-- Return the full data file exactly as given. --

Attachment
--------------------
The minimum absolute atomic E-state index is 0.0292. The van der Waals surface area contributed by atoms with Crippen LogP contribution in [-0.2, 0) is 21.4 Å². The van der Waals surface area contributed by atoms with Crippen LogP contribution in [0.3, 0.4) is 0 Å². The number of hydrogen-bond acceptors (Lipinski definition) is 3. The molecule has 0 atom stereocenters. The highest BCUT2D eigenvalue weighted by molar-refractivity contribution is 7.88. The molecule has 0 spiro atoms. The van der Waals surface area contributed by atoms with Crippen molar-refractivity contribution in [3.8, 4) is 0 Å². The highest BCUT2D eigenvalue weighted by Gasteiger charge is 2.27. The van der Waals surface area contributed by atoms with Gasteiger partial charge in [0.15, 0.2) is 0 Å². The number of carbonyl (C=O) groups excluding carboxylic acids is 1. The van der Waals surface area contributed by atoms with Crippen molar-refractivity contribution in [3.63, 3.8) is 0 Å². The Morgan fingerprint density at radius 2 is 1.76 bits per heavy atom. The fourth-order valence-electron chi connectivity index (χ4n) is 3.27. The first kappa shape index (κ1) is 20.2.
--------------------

The minimum absolute atomic E-state index is 0.0292. The van der Waals surface area contributed by atoms with Crippen LogP contribution in [-0.2, 0) is 21.4 Å². The van der Waals surface area contributed by atoms with Crippen LogP contribution in [0.3, 0.4) is 0 Å². The number of hydrogen-bond acceptors (Lipinski definition) is 3. The molecule has 0 atom stereocenters. The highest BCUT2D eigenvalue weighted by molar-refractivity contribution is 7.88. The molecule has 0 spiro atoms. The van der Waals surface area contributed by atoms with Crippen molar-refractivity contribution in [3.8, 4) is 0 Å². The highest BCUT2D eigenvalue weighted by Gasteiger charge is 2.27. The van der Waals surface area contributed by atoms with Gasteiger partial charge in [0.15, 0.2) is 0 Å². The number of carbonyl (C=O) groups excluding carboxylic acids is 1. The van der Waals surface area contributed by atoms with Crippen molar-refractivity contribution in [3.63, 3.8) is 0 Å². The Morgan fingerprint density at radius 2 is 1.76 bits per heavy atom. The fourth-order valence-electron chi connectivity index (χ4n) is 3.27. The first kappa shape index (κ1) is 20.2.